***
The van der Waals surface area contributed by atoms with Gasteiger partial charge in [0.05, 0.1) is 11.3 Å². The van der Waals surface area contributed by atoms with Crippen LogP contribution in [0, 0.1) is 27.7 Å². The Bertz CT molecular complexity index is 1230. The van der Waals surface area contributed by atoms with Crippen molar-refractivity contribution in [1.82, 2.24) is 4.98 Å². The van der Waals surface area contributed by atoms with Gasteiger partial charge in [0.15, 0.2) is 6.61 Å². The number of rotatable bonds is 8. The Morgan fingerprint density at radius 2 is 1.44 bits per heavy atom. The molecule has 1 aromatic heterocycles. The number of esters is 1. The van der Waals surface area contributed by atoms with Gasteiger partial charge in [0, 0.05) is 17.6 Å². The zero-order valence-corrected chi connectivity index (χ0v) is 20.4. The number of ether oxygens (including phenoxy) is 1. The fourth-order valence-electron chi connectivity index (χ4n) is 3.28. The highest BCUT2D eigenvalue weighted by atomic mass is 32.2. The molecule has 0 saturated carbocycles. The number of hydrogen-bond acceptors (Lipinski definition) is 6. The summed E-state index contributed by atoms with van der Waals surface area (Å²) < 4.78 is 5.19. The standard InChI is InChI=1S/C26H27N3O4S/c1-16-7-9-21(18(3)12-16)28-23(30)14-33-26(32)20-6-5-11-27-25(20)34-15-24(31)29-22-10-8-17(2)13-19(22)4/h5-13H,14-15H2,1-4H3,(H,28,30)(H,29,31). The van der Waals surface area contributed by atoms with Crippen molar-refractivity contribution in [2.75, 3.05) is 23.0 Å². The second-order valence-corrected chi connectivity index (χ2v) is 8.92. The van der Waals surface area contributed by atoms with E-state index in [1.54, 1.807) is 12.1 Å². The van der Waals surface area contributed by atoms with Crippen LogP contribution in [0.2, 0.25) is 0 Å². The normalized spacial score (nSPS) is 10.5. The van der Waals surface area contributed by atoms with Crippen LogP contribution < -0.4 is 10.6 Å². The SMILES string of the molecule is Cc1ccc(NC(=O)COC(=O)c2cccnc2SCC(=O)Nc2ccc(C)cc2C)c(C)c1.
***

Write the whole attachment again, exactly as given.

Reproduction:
The van der Waals surface area contributed by atoms with Gasteiger partial charge in [0.05, 0.1) is 11.3 Å². The van der Waals surface area contributed by atoms with Crippen LogP contribution in [0, 0.1) is 27.7 Å². The Bertz CT molecular complexity index is 1230. The van der Waals surface area contributed by atoms with Crippen molar-refractivity contribution in [1.82, 2.24) is 4.98 Å². The van der Waals surface area contributed by atoms with Gasteiger partial charge in [0.15, 0.2) is 6.61 Å². The number of rotatable bonds is 8. The Morgan fingerprint density at radius 2 is 1.44 bits per heavy atom. The molecule has 1 aromatic heterocycles. The number of esters is 1. The van der Waals surface area contributed by atoms with Gasteiger partial charge in [0, 0.05) is 17.6 Å². The zero-order valence-corrected chi connectivity index (χ0v) is 20.4. The number of ether oxygens (including phenoxy) is 1. The fourth-order valence-electron chi connectivity index (χ4n) is 3.28. The highest BCUT2D eigenvalue weighted by atomic mass is 32.2. The molecule has 0 saturated carbocycles. The number of hydrogen-bond acceptors (Lipinski definition) is 6. The summed E-state index contributed by atoms with van der Waals surface area (Å²) < 4.78 is 5.19. The standard InChI is InChI=1S/C26H27N3O4S/c1-16-7-9-21(18(3)12-16)28-23(30)14-33-26(32)20-6-5-11-27-25(20)34-15-24(31)29-22-10-8-17(2)13-19(22)4/h5-13H,14-15H2,1-4H3,(H,28,30)(H,29,31). The van der Waals surface area contributed by atoms with Crippen molar-refractivity contribution in [2.75, 3.05) is 23.0 Å². The second-order valence-corrected chi connectivity index (χ2v) is 8.92. The van der Waals surface area contributed by atoms with E-state index in [1.54, 1.807) is 12.1 Å². The van der Waals surface area contributed by atoms with Crippen LogP contribution in [0.2, 0.25) is 0 Å². The normalized spacial score (nSPS) is 10.5. The van der Waals surface area contributed by atoms with Crippen LogP contribution < -0.4 is 10.6 Å². The SMILES string of the molecule is Cc1ccc(NC(=O)COC(=O)c2cccnc2SCC(=O)Nc2ccc(C)cc2C)c(C)c1.